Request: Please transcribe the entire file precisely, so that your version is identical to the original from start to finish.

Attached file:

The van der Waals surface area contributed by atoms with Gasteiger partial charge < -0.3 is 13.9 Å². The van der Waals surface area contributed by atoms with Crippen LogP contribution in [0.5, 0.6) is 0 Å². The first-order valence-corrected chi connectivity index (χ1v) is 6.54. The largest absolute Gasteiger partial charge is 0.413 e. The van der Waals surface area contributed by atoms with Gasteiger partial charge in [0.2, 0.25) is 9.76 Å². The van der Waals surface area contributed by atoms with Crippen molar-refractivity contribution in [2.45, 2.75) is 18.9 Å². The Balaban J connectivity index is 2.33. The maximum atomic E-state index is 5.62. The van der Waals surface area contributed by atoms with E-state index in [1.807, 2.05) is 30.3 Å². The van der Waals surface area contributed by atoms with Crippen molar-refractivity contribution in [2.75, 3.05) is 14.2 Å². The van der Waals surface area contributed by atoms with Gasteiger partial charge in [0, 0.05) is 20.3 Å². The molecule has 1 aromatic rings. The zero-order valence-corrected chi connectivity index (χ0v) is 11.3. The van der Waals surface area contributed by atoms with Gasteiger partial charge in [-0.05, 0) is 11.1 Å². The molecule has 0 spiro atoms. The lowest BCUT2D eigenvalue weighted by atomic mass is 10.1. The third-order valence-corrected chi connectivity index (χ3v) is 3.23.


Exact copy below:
The van der Waals surface area contributed by atoms with Gasteiger partial charge < -0.3 is 13.9 Å². The van der Waals surface area contributed by atoms with Crippen LogP contribution in [0.5, 0.6) is 0 Å². The first-order valence-corrected chi connectivity index (χ1v) is 6.54. The largest absolute Gasteiger partial charge is 0.413 e. The van der Waals surface area contributed by atoms with Gasteiger partial charge in [0.2, 0.25) is 9.76 Å². The van der Waals surface area contributed by atoms with Crippen molar-refractivity contribution in [2.45, 2.75) is 18.9 Å². The Balaban J connectivity index is 2.33. The maximum atomic E-state index is 5.62. The van der Waals surface area contributed by atoms with E-state index in [1.807, 2.05) is 30.3 Å². The van der Waals surface area contributed by atoms with Crippen molar-refractivity contribution in [2.75, 3.05) is 14.2 Å². The van der Waals surface area contributed by atoms with Gasteiger partial charge in [0, 0.05) is 20.3 Å². The molecule has 1 aromatic rings. The zero-order valence-corrected chi connectivity index (χ0v) is 11.3. The van der Waals surface area contributed by atoms with Gasteiger partial charge in [-0.05, 0) is 11.1 Å². The molecule has 0 spiro atoms. The lowest BCUT2D eigenvalue weighted by atomic mass is 10.1. The third-order valence-corrected chi connectivity index (χ3v) is 3.23.